4. Genetic Components

Does anyone else in your family have a challenging time regulating their emotions? If you have a parent or grandparent with this issue, there’s a strong indication that genetics could be involved. It’s possible you were born this way, though biology doesn’t have the power to dictate your future.

It’s a greater challenge to overcome familiar ties, as they tend to run the deepest. However, through therapy and learned coping skills, it can be done.

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5. Emotional Neglect

People who experience emotional neglect as a child may be more likely to suffer from dysregulation than others. Kids learn how to manage their feelings and learn coping skills early on, but the nurturing you receive can take over your nature. Your parents are the people who teach you how to problem-solve, and they instruct their kids how to deal with anger and stress.

A child who isn’t taught such skills at a young age can struggle with this all their life. Have you ever seen a parent hand a child a cookie or ice cream to get them to calm down? These are negative self-soothing behaviors that can come with severe consequences.

If you learn during childhood to turn to sweets when you feel emotional, you can have a weight issue spiraling uncontrollably. Sadly, this type of nurturing can go unnoticed in even the most loving homes, and it can stem back to the parent’s childhood. They copy their parenting skills from their parents, so history has a way of repeating itself until someone breaks the cycle.

6. Other Disorders May Fuel Emotional Dysregulation

Dysregulation isn’t a separate disorder. Instead, it’s typically the secondary diagnosis to common issues like anxiety or PTSD. It’s not common for someone to have emotional dysregulation without another driving condition, as it’s almost always fueled by stress-related illnesses or other severe mental health disturbances.

It’s usually the case that the person suffers from many mental health disorders, and the emotional issues are the ones that take center stage as the most noticeable. The sad part is that treating the emotional aspects won’t fix illnesses like bipolar or PTSD, but it can help to reduce some of the symptoms you experience.

Targeted treatment plans can help address all the mental health issues, but many find that some other symptoms dissipate once they get the dysregulation under control.

7. Self-destructive Actions

If you have a challenging time regulating your emotions, you probably participate in self-defeating endeavors to feel better. Sadly, these behaviors will sabotage any relationships in your life. For instance, if you and your partner argue, you may go to drastic lengths to show this person how upset they’ve made you.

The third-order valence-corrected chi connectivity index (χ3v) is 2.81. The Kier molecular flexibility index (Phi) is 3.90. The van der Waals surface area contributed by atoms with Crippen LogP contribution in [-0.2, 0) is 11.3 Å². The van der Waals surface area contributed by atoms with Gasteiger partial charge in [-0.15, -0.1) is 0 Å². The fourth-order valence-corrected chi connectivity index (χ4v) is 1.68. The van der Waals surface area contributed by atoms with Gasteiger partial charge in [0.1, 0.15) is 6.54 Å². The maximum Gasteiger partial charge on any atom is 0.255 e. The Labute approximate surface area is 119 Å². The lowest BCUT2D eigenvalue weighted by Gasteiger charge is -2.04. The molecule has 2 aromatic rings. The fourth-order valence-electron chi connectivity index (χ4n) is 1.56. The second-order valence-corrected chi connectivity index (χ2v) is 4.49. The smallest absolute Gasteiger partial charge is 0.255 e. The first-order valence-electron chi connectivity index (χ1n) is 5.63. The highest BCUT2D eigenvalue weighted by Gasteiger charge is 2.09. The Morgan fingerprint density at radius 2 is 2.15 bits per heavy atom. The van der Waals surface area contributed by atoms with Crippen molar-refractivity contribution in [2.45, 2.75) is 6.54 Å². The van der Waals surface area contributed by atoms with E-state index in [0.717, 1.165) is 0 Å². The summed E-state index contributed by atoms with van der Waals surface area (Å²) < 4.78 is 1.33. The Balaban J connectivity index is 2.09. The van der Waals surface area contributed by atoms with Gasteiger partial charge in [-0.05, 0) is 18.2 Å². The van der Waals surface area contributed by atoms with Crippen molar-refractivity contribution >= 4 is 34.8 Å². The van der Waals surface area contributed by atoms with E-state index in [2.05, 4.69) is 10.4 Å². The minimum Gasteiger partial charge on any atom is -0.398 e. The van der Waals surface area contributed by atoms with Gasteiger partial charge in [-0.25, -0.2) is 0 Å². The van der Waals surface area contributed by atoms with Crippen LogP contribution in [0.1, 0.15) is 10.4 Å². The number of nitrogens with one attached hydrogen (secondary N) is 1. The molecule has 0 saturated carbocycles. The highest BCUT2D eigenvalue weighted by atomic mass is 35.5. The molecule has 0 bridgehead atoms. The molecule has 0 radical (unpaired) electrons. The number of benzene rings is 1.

When your emotions get the best of you, you may become very toxic. You may call your partner names, throw things at them, or act in a way that indicates your emotions have taken over your rationale. When you’re emotionally dysregulated, it can be terrifying to individuals who feel a lack of control.

The key is to find effective coping mechanisms for these over-the-top feelings. Many times, people who can’t regulate their emotions will try to self-medicate the pain away. It’s not uncommon for these folks to be involved in gambling addictions, use drugs or alcohol, or have one-night stands. These individuals may also engage in cutting, binge eating, or other methods to help with their anxiety.

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Final Thoughts on Identifying Emotional Dysregulation

Abigail Rolston, BA & Elizabeth Lloyd-Richardson, Ph.D., co-wrote an article for Cornell University. They discuss the importance of learning coping mechanisms to deal with the emotional dysregulation a person experiences. Things like journaling, exercise, meditation, talking to a counselor, and knowing when to take a break are important.

Indeed, it’s not always easy to control your emotions. So even if you don’t have a regulation issue, having the inability to control the intensity can be torture. The key is to work with a therapist and uncover any underlying health issues fueling the fire. Many with this condition have other illnesses like a bipolar diagnosis or borderline personality disorder. But you can’t ignore the role anxiety plays either.

The good news is that you can learn practical coping skills to help you better regulate your emotions. By learning to identify your triggers, you can prevent an emotional escalation and the pain that comes along with it.